SPONSORED: 9 interesting facts to help you see the world through your cat’s eyes

cat in front of white background

Get to know your feline friend a little better with these interesting facts about cats.

As most owners will tell you, no two cats are the same!

However, there are some facts and behaviours that are commonly seen across the UK’s population of around 11 million owned cats.

And learning these interesting facts about cats means you can provide the best home possible for your feline companion.

So, to help you become a better owner, here are nine things you may not have known about cats.

9 interesting facts about cats

1. Most of the time, cats only meow to speak to humans

cat meowing for food

Cats meow to communicate with us.

Believe it or not, meowing isn’t a natural behaviour for cats. In the wild, they don’t meow to each other after kittenhood, and only communicate vocally rarely. Cats are a solitary species, and instead use scent and body language for communication.

However, cats have learned to meow to communicate with us.

And they’re very influenced by their owners. It’s not uncommon for chatty owners to end up with chatty cats!

2. They prefer their food and water separated

In the wild, cats will never keep their food and water next to each other, to avoid contamination.

Despite the fact that it’s common to find conjoined bowls for sale in pet shops, you might find your cat is much happier having their food and water separated at home too.

3. A female cat that isn’t neutered is called a queen

Unneutered male cats are called toms, but did you know that unneutered female cats are called queens?

Meanwhile, once neutered, a female cat becomes a molly and a male becomes a gib.

4. Our feline friends spend a significant part of the day asleep

grey and white cat sleeping on a sofa

Cats are light sleepers.

On average, cats sleep anywhere from 12 to 16 hours a day, with some even sleeping up to 20 hours a day!

But this is typically split up into short cat naps. That means they sleep lightly, so they can quickly wake up at any perceived threat or opportunity.

5. Yes, your cat might be hungrier during winter

Ever thought your cat seems hungrier during the winter? You may just be right.

The temperature affects their metabolism, making it normal for cats to eat more in winter and less in summer.

6. Cats only see some colours

Cats might have great night vision, but they don’t see as many colours as we do.

It’s all down to the construction of their eyes. It’s thought that cats see blue and yellow best, while red and green appear to them as shades of grey.

Instead of using colours, cats rely much more on brightness and movement when viewing the world around them.

7. The majority of kittens in the UK are born between March and September

Two kittens playing.

Most kittens are born between March and September.

Cats are more likely to breed during these months because the hormonal changes required for an unneutered female cat to start her reproductive cycle (known as ‘coming into heat’) are dependent on daylight.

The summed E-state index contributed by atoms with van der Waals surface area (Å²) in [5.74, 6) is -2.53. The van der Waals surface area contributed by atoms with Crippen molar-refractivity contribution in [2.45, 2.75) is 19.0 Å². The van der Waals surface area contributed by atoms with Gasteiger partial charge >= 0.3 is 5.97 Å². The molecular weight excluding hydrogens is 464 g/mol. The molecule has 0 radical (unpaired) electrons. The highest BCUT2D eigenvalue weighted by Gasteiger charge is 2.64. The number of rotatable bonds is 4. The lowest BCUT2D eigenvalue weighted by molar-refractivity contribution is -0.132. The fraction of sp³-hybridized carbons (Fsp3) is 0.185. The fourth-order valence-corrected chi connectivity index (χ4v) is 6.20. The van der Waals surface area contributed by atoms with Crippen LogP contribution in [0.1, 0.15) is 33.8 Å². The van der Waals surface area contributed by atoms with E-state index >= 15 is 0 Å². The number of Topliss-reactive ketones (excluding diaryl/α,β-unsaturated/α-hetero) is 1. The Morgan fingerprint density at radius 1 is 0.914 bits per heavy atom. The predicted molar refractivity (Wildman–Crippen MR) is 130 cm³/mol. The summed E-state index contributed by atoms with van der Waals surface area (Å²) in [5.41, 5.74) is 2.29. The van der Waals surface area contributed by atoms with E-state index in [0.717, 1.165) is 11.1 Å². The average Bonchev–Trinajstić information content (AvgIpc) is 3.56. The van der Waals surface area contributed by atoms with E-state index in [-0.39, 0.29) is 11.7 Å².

As the days start to get longer, her hormones will change and stimulate the ovary to produce an egg.

The majority of cats will be at peak fertility when the day length is over 12 hours.

8. Cats DON’T always land on their feet

Cats have a ‘righting reflex’ which allows them to twist and turn their bodies in mid-air so they can land the right way up.

However, it doesn’t always work, especially during falls from low heights.

If your cat is a climber, make sure they have a safe route down from high places. Remember to also keep them away from open windows or balconies that are high off the ground.

9. Many cats are lactose intolerant

It used to be very common to hear of people feeding their cats milk or cream.

However, dairy products like milk or cheese (no matter how interested your cat might be in them) aren’t good for our feline friends.

In fact, many cats are lactose intolerant which means cheese or milk can cause digestive issues. Even if your cat isn’t allergic to dairy, it’s still high in fat and salt and low in nutrients, so it’s best avoided.

Advocating for the rights of cats across the UK

Cat lying in a pile of leaves.

Almost half of Cats Protection’s funding comes from gifts in Wills.

Across the UK, there are around 11 million owned cats, which means just over one in four households (26%) own a cat.

Cats Protection, the UK’s largest cat welfare charity, is all about helping people better understand the needs of all cats. Its vision is a society where every cat has their best possible life because they are protected, cared for and understood by everyone.

That includes rehoming, neutering and microchipping cats, as well as other services like:

  • delivering welfare talks to schools and community groups
  • answering hundreds of thousands of public queries about cat care
  • supporting families fleeing domestic abuse through fostering
  • Cat Guardians, a service which promises to rehome your cat if you pass away

As well as expert employees, around 9,000 dedicated volunteers make up the heart of Cats Protection, helping to deliver these important services across the UK.

But support from fellow cat lovers is also key, with almost half of Cats Protection’s funding coming from gifts in Wills.

Find out more about leaving a gift in your Will to Cats Protection and help keep the UK’s feline friends purring now and in the future.